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Addressing the Critics on Transit

March 26, 2014 - Posted in Uncategorized Posted by:

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There are a number of reasons why we support a last call extension. Beyond the obvious economic benefits, we also view it as an issue of individual responsibility and respect for the decision-making of adult Torontonians. It’s a common sense position, and that’s why it’s generated such support across the city.
However, there are those with reservations about such an extension. That’s perfectly understandable; the right thing to do before making any decision is to recognize the facts of the situation and make a judgment call based on those facts. To that end, I’d like to address one of the biggest objections brought up by opponents of our campaign – transit.

Transit? Yes, that’s right. The perennial problem child of Toronto politics once again rears its head. Those who oppose a last call extension often cite transit as their reasoning. That objection may be best summarized by mayoral candidate and former TTC Chair Karen Stintz, who said:

“Right now the subway closes at 2 a.m., and even though we have a Blue Night service, I don’t believe it’s sufficient to accommodate what would happen if we had last call at 4 a.m. I would advocate not extending last call in Toronto until we have sufficient transit capabilities to get people home safely.”

This is really two objections in one. Ms. Stintz is suggesting that a 4 AM last call will both increase incidence of impaired driving, and overburden our already strained transit system. But will it? Ms. Stintz is welcome to her beliefs, but we believe that it’s worth looking at hard data before making a decision.

To that end, let’s look at some numbers. Public safety is a paramount concern, and the preservation of public safety is one of the most commonly cited reasons for passing laws restricting individual action (and justly so). But does an early last call really protect the city from drunk drivers? According to Stats Canada, in 2011 Toronto faced 5,094 drunk driving arrests, for an annual rate of 102 arrests per 100,000 citizens.

By contrast, New York City (with its 4 AM last call) saw about 8,500 arrests in 2011. New York doesn’t do the math for you the way Stats Canada does, but with a population of 8.337 million residents, that works out to… just over 102 arrests per 100,000 citizens.

So what about transit? New York’s 24 hour subway and transit system is drastically larger than ours, so of course they can handle a larger ridership after hours. So let’s take a look at Buffalo, another 4 AM city.

Buffalo and Niagara Falls are both served by the Niagara Frontier Transportation Authority, which primarily operates busses (along with one light rail line in downtown Buffalo). The system sees roughly 21 million revenue passengers per year for a population that totals just over 300,000 people in metro Buffalo and Niagara Falls. That’s a ridership rate of 68 rides per person per year for the two metro centres, and much less if you include the whole region (Amherst, Cheektowaga, and all the outlying suburbs).

Toronto, on the other hand, sees about 1.6 million revenue fares daily on the average weekday – 500 million rides annually. That’s 199 rides per person per year in the downtown core, or 84 rides per person if you include the entire GTA.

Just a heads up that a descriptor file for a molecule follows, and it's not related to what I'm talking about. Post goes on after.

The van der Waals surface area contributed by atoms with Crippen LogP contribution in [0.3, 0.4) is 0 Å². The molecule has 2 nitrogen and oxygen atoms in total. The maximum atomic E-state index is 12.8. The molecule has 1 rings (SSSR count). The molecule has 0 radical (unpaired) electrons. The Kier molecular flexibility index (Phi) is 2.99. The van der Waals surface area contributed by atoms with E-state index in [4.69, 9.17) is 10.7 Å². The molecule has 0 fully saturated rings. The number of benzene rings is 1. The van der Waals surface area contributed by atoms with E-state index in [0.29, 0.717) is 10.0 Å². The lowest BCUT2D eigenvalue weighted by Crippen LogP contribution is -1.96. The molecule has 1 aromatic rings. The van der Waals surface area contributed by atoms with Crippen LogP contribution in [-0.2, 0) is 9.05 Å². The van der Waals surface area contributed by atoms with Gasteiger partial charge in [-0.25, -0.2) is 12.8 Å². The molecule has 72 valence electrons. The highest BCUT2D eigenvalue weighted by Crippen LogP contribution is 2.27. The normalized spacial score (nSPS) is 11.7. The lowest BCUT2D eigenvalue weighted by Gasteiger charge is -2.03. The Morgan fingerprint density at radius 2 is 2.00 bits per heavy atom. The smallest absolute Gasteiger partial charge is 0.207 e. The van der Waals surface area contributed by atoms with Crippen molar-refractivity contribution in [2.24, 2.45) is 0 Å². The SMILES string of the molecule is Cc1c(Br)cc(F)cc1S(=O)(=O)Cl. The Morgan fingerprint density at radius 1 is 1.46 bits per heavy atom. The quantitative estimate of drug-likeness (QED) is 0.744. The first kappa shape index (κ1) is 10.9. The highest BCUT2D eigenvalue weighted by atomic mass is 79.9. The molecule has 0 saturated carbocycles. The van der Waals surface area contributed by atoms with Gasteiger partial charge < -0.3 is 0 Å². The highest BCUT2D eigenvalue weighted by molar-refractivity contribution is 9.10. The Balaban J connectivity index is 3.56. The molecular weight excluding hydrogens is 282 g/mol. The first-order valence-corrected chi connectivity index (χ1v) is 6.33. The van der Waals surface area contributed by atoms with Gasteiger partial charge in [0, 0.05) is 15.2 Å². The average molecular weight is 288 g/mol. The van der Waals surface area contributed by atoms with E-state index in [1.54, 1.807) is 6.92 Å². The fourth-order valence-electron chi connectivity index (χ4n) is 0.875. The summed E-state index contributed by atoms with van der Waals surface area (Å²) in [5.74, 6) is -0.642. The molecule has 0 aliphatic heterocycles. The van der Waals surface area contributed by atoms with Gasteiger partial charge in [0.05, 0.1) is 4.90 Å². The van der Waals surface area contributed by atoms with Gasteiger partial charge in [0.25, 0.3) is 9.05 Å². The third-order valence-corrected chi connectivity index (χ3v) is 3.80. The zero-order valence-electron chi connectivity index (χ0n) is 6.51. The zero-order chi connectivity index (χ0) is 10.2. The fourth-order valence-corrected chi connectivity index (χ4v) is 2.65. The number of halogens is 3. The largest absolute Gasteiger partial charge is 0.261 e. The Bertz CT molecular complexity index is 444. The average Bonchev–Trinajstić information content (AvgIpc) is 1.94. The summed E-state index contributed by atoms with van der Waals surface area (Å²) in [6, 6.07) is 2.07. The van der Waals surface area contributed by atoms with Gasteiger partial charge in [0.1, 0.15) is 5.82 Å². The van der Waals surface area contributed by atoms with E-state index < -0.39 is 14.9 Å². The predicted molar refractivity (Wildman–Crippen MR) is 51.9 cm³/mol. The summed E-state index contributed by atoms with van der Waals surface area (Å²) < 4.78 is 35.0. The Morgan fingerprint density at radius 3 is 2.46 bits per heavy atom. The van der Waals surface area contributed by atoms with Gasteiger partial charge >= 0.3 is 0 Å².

In other words, the TTC is already providing a much higher level of service than Buffalo does, and yet Buffalo manages to survive with a 4 AM last call.

In fact, anyone who is a regular TTC rider knows that capacity is truly stretched to the breaking point during rush hour, yet nobody is proposing that we limit the hours in which people can work. There’s no doubt that this city has failed to invest appropriately in transit – a fact that a former TTC Chair must be all too familiar with – and this lack of investment certainly does impact every element of city life. However, if the problem is lack of investment in transit, it seems to us that the solution is a forward-thinking transit policy – not curtailing citizen behaviour in pursuit of exceptionally modest reductions in ridership. By that logic, you might as well reduce last call to 11 PM to get even more reductions in usage. It is our position that attempting to solve Toronto’s transit woes by getting people to stay home and stop travelling is irrational and ill informed.

In fact, it is the purpose of the TTC to provide Toronto citizens with access to transit to suit their transportation needs and desires. If the citizens of Toronto desire a later last call, it would be incumbent on the TTC to grow to meet that demand just as the TTC must grow to accommodate increased population growth and increased travel or commerce of any kind. This is the precise opposite of Ms. Stintz claim, which effectively states that the citizens of Toronto should reduce our movements to better accommodate the TTC’s failure to invest in infrastructure or deliver adequate service.

Given this analysis, we reject the position represented by Ms. Stintz and other opponents of a last call extension as failing to measure up to either evidence or logic. It is our hope that those who have latched on to the TTC’s failings as an excuse to curtail Torontonian action will let go of their instinctive prejudices and beliefs, and apply a similarly thoughtful analysis of the evidence as presented here. Should they do so, we are confident we’ll soon find ourselves in agreement on all sides that the time is right to lift this restriction on Torontonians.

Support us by signing the petition and donating to the movement at http://www.lastcallto.com.

Thanks for the write up Tim, awesome job!

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